Failure loomed for Cary Wagner. After months of hard work developing a demo portal for a small software team at Hitachi Vantara, Cary saw his innovative work disintegrate when the project was shut down. He had a half-fledged platform on his hands and still so many ideas and ambitions of innovation. He would be devastated if it all went to waste.
He then remembered an offer he had received six months earlier that now became his unlikely beam of hope. “Hey, is that job still available?” he asked the vice president of Hitachi University. Surprisingly, it was.
Now a part of Hitachi University, Cary’s mission was to create a product training resource for employees and partners. But he saw an opportunity to do more than just that. Cary saw something bigger. The lack of something bigger, actually. “In the beginning, there was a void,” he jokes. Knowing firsthand the struggle to remember product training, he felt that people needed a place where they could refresh their skills. So, Cary sought to fill that void with a central source of education and training. “I had a premise, I had an idea, I didn’t have any team whatsoever, but I did have a little bit of budget to build proof of value.”
Cary had a little more than an idea, though. That failed portal he worked on earlier? It was now the spark of a breakthrough. His ingenuity quickly caught the ear of a colleague who wanted to make training more efficient. Cary found himself with another bold chance to improve the way we learn and work. In mere months, Cary emerged with a portal that created automated training labs online. This game-changer of a portal made training faster and easier, and products and training materials would no longer have to be shipped around the world.
But sometimes good isn’t good enough. Despite the incredible reception his work had already received, Cary knew the portal should be even bigger and better. “Creating a monster in me,” he says, Cary soon had another version of the training platform.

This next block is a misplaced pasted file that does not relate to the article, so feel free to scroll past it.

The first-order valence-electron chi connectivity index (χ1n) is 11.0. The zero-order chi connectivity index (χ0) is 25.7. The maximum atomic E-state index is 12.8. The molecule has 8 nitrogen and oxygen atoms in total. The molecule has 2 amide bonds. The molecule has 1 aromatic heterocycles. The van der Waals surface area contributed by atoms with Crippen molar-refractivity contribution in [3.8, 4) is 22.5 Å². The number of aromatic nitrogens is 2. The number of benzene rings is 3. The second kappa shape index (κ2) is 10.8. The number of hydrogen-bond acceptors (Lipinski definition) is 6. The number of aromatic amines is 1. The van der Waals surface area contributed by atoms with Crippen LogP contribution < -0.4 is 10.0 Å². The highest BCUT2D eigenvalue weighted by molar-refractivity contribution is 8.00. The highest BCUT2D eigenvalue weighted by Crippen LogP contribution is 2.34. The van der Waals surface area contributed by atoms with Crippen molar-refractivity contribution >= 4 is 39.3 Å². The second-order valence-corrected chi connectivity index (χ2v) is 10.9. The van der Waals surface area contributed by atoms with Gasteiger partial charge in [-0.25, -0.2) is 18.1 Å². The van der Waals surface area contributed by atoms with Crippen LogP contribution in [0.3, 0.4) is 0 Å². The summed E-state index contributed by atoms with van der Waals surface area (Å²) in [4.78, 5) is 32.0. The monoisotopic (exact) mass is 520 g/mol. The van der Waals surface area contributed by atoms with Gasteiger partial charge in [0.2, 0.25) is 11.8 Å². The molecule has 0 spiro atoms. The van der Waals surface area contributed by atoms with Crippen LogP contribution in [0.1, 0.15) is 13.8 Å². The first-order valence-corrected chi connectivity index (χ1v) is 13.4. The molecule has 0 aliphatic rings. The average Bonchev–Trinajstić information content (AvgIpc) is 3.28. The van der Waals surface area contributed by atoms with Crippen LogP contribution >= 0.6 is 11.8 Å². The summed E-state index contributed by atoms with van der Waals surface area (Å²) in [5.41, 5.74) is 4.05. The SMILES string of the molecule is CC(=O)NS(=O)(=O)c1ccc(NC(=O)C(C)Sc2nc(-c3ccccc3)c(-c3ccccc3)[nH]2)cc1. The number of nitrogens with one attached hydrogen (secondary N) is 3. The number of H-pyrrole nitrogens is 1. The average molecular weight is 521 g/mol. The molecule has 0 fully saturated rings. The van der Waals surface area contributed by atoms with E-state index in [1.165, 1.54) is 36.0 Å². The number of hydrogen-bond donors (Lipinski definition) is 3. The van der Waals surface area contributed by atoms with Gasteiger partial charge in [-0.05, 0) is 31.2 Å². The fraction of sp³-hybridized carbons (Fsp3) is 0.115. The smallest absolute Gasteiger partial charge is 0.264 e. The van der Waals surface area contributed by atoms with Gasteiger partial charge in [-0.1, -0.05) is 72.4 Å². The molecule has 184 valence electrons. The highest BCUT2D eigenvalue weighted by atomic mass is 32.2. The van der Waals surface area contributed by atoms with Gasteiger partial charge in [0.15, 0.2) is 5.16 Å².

“It took off like wildfire,” Cary recalls. “I never really thought it would be that big of a deal. I was more focused on making sure it was successful.” And it was. Maybe a little too successful. Cary quickly became buried under the rapid growth of his training portal. He was a one-man operation that ran data center management, built labs and supported several business units.
Cary soon received a team of employees to support scale and help him see his vision realized. In just a few short years, the automated training portal went from supporting 20 users to 4,500. The number of labs supported grew from 9,000 to 16,000 in the past year alone, with an increase of almost 100,000 lab hours. Now in its fifth year, the award-winning platform continues to expand. And it all started because Cary saw innovation in the opportunities that have serendipitously come his way, even in a failed project.
“I never expected that this would be a front-runner and get the attention it has,” Cary says. An ambitious and perhaps maniacal visionary, Cary sees even bigger outcomes with what’s already successful. Always thinking what others consider to be “outside the box” to drive progress, he says “I’m that oddball that doesn’t believe there is a box.” And that’s a good thing for us as Cary continues to think up daring new ways for us to learn and work.
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